Dr. YAU Chi-hi, MD (WY68) passed away on January 18, 2010 in TorontoEnlarge

(Picture of Chi-hi from the booklet of Expansive Club of WY68 courtesy of David Mok)

Dr. Lo Chi-man (68) remembers him:  

Chi Hi Yau was a 1968 Form 5 graduate from Wah Yan College , H. K, S. J. During secondary school he represented Wah Yan to compete at the Hong Kong Music Festival in "poetry recitation" and won several honors for our Alma Mater. He finished Upper 6 Science in 1970, also at Wah Yan, before moving to the United States to start college. He graduated from Princeton University with a baccalaureate degree in 1974 and went on to study medicine at Albert Einstein College of Medicine in New York City , graduating with an M.D. degree in 1977. He completed his internship and residency in Medicine at Bronx Municipal Medical Center and did his fellowship training in nephrology in Tornoto General Hospital . He had a internal medicine practice in Toronto . He passed away unexpectedly after a brief illness several days ago. He is survived by his wife, Matilda, an oncologist practicing in Toronto , a daughter, Andrea, and a son Kevin.  

Andy Ng added: Chi was the loving and caring father of his kids, and uncle of his nephews and nieces (both Yaus and Matilda Ngs families) providing guidance and help. He had a pleasant personality, always wearing a smile. He was easy going but could be meticulous in planning and could go for a perfect solution. Chi had a cruise and a trip to China last year and was planning a family reunion cruise this year. He was professional as a doctor as he treated his fellow passenger during the cruise. He was loved by his patients and they had high praises for him.  

Lo Chi-man continued: Other than our classmates in Toronto , I probably know Chi Hi for the longest time, and definitely spent the most time by his side during the formative years. I visited his home at Happy Valley while still in secondary school, and got to know some of his family. His brother, King Fei was Head Prefect who menaced us when we were young and ignorant in Form 2. Another brother offered several of us (I think the group included Doug Wong Ying Tak and Angelo Yip Chun Tat) temporary employment after Form 5 for a project "counting cars" at a street intersection. Several years later I visited this brother of Chi Hi at his home, who told me he was working for a "petrol" company in 1968. The "counting" project he conducted was the first "field survey and marketing study" ever conducted in Hong Kong . Another brother, King Wei, is a well known Howard Hughes medical researcher at John Hopkins Univeristy. King Wei was the one who first told me that Chi Hi has just passed on.  

It was during Form 5 we grew closer. I remember Fr. McCarthy commented the five Chi's (Yau Chi Hi, Ma Chi Ming, Lai Chi On, Chan Chi Kueng and me) sitting together simply confused him. Chi Hi told me the near misses of his family. They lived in Ming Yuen Street West during the deluge of 1966, and Kotewell Road during another rainstorm in 1972. I know some of the people who perished during those disasters. The Yau's lived through those nightmares with relatively little loss. I was also privileged to learn some of the tragedies in his family. I got to know him more as a person. He simply loved animals, especially dogs. He once owned a dog, a cocker spaniel I think. He told me when his pet died, he cried for weeks.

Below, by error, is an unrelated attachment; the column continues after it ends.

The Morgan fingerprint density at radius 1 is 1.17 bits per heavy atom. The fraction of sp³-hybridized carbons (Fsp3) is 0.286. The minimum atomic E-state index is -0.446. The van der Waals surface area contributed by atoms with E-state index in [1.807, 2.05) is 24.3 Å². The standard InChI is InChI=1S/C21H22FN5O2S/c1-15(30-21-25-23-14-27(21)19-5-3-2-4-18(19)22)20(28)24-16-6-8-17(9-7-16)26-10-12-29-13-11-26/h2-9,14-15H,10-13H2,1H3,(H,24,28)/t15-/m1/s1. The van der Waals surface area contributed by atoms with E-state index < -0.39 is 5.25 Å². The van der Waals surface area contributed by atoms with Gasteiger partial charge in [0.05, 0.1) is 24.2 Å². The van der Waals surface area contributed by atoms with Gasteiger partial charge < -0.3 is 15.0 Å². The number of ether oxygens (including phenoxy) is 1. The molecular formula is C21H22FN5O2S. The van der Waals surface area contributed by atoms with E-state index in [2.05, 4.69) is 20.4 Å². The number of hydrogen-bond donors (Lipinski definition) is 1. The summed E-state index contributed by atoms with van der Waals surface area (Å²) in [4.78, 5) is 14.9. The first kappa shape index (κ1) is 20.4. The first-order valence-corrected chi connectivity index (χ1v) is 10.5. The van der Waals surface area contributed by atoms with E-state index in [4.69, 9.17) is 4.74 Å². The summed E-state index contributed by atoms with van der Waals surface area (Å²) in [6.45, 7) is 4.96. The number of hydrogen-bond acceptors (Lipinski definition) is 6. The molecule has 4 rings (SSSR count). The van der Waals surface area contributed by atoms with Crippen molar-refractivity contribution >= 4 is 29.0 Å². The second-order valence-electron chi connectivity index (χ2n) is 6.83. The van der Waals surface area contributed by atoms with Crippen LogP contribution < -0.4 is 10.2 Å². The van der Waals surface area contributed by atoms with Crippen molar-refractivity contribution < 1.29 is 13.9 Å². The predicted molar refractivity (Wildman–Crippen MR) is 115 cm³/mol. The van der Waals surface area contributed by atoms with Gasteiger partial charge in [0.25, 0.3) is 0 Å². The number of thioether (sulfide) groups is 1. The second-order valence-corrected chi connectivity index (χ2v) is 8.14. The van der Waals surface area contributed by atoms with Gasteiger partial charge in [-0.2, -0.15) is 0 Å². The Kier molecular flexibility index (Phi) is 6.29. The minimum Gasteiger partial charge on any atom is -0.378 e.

He was interested in martial arts. He, Vincent So Chung Yueng and I joined the Go-ju karate club in Causeway Bay after Upper 6. When we met again in 2007 after many years of drifting apart, he wanted to do tai-chi push hands with me.  

Our paths after Wah Yan took similar twists and turns; I marched on at a slower pace. We shared a similar anxiety to be applying to US medical schools with foreign student visa status. He was my resident while I was a sub-intern in medicine. From 1979 to 1980 we shared an apartment on Amsterdam Avenue in Manhattan . I learned about some of his romantic adventures, his first love and then the later breakup. There were little details; we were both busy and rarely had time to engage in any long discourse. Perhaps we were also trying to protect our fragile egos. But he was definitely more courageous while I was particularly timid about exposing the more vulnerable, emotional side of ourselves.

He had a taste for finer things in life: fresh Italian bread from Bakeries along Arthur Avenue in the Bronx, reading the New York Times in a lazy Sunday afternoon, and shopping at the one and only Bloomingdales at 59th Street and Lexington . For me, a quick bite in Chinatown, with Chi Hi and George So Gee Foo (then a MBA candidate at Columbia Business School ) in tow, was luxury.  

He watched with amusement but kept quiet while I was dating Esther during that year when we shared an apartment. When he was leaving for Toronto , he encouraged me to "go for this nice girl". Esther and I were married six months later, in December 1980.  

I saw him again in person in 2007. He came to New York with Matilda to pick up their son who had spent a summer at Columbia University . We discovered we still shared many common interests: I still practiced Tai Chi alone by myself while he was learning the art from a real master, and he and Matilda were taking ballroom lessons as were Esther and I. We were moving to a different house then, otherwise we could have flaunt our dance steps to one another at my home. We did promise to do some push-hand the next time we meet, perhaps in Toronto . Well, I lost that opportunity. I lost a great friend.  

May God bless his soul and his family.